I don’t quite see how this should increase the chance of accidents. Giving everyone on the road enough room decreases the chance of accidents. If you can’t even change lanes safely, then get the expletive deleted off the road and stop blaming me.

    As for slowing traffic – I ride plenty fast, and almost invariably those who are most impatient to pass me, just end up just spending longer stuck at the next light. I don’t pass them in the same lane as they sit there though – that’s just the same stupidity, and invites them to pass me in the same lane as soon as the light goes green.

  30. Eiconoclast, what do you propose, then? Disallow all bikes? Just give the roads to cars? You can’t expect automobile drivers to pay attention to cyclists if you remove them from public view. How would cyclists get from point A to point B if they weren’t allowed on major roads?

    Your statement about how selfish it is for cyclists to take the whole lane is absurd. We’re wasting YOUR time? Have you ever commuted by bicycle anywhere? Do you realize how often we’re mistreated, cut off, turned in front of, doored, and generally despised on the road? Cars inhibit my ability to commute every single day. Should I start insisting they be banned from the roads because of how selfish they are?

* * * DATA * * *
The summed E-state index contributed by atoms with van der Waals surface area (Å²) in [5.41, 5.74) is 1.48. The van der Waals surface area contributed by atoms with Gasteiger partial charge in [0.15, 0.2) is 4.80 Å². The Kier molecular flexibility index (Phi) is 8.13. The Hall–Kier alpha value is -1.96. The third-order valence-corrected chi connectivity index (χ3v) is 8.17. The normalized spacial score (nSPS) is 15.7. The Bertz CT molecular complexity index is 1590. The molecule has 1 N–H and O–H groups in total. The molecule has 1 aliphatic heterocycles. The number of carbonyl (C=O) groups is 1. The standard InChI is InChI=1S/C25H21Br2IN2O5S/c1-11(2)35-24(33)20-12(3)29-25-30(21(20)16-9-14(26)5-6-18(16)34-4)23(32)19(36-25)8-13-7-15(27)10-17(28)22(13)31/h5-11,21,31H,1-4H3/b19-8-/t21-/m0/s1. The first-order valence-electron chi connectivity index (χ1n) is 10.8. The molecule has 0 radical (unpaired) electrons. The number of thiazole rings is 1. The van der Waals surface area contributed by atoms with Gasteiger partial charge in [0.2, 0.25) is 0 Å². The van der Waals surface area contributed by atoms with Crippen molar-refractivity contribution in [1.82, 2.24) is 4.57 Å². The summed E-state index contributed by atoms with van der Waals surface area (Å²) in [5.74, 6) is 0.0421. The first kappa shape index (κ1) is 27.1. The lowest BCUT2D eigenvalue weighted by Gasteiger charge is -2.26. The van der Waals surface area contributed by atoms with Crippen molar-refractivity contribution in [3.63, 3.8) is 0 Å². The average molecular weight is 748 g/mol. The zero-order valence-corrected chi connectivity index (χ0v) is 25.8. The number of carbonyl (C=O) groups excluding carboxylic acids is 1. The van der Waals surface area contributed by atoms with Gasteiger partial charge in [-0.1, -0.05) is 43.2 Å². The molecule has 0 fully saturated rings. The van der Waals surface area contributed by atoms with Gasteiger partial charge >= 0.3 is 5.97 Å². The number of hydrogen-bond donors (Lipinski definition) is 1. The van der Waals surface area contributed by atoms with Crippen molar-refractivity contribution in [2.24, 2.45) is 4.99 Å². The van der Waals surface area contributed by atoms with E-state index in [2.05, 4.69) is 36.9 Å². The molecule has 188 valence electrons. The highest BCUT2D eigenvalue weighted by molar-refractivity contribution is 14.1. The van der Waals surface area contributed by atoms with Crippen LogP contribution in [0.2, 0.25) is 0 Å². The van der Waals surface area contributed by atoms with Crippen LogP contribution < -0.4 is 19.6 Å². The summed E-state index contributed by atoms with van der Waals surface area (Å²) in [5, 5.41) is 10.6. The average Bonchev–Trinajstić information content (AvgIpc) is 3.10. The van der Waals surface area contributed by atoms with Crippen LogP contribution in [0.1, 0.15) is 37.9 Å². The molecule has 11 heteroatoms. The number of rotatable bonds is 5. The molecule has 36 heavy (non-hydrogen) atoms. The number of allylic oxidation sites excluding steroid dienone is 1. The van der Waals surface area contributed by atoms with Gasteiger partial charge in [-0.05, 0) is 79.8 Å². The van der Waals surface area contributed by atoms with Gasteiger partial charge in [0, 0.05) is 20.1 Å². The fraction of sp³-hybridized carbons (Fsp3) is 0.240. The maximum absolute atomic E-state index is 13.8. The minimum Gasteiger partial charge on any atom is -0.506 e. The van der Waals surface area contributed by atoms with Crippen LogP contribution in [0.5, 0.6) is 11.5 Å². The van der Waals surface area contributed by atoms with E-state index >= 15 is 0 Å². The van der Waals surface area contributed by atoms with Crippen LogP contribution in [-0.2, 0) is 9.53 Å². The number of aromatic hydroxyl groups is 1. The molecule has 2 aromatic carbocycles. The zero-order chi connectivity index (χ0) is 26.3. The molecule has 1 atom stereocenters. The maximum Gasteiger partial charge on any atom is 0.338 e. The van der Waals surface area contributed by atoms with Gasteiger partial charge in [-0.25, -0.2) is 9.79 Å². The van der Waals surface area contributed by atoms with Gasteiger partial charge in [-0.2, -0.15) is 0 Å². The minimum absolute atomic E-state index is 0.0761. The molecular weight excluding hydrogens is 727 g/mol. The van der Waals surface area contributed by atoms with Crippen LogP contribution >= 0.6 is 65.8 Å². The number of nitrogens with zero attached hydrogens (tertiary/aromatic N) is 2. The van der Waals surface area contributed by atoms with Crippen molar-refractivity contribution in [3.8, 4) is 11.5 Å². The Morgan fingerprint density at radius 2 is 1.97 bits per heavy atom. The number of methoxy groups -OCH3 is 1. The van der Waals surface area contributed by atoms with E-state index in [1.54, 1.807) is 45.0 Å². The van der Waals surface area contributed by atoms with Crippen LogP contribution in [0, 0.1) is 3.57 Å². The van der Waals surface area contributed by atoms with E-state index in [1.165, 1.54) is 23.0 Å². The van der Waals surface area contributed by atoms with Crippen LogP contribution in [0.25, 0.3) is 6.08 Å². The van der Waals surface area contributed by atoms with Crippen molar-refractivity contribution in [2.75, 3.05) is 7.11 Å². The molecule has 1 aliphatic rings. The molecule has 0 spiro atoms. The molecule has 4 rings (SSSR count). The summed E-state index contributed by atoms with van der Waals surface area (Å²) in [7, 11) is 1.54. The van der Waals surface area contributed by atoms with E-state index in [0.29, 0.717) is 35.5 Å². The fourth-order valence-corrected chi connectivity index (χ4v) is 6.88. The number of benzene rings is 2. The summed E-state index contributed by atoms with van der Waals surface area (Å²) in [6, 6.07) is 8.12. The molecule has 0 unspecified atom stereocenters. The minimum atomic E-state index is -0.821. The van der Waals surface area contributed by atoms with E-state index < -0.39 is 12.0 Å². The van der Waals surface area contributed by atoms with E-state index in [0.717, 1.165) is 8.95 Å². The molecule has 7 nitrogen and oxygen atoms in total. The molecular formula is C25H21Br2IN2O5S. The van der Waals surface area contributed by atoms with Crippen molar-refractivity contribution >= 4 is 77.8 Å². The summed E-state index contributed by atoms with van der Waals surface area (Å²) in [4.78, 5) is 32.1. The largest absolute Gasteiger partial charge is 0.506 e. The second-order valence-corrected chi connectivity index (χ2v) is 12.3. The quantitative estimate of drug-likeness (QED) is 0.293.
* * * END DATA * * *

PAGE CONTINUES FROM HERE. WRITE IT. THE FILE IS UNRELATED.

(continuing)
31. Given that roads are really designed for cars and used by cars more than bicycles by several orders of magnitude, and that the safety/mass/speed issue is so radically different between the two, yes, I’d ban bicycles from riding on major streets.

    I would say for them to take minor streets and stick to sidewalks and cross the street at crosswalks.

    No, this isn’t just because I personally feel bothered by all those annoying bicycles… but when one person on one bicycle slows down a bunch of people in cars, that person is being selfish.

    Also, changing lanes is more dangerous than driving straight in one lane. It’s not a matter of skill but a matter of risk. Changing lanes involves more risk. The more times people do it, the more likely there is to be an accident.

    I understand, though, that it is currently legal for bicycles to be on the road, so I treat them with respect and try not to run over them.

  32. The public roadways are there for the public… all of the public. Yes, they are made to accomodate cars. But that doesn’t mean the folks in the cars get everything to themselves. We all pay taxes to develop and maintain the roads. And if a road does not meet the needs to those using it, should the road be fixed, or the user removed from it?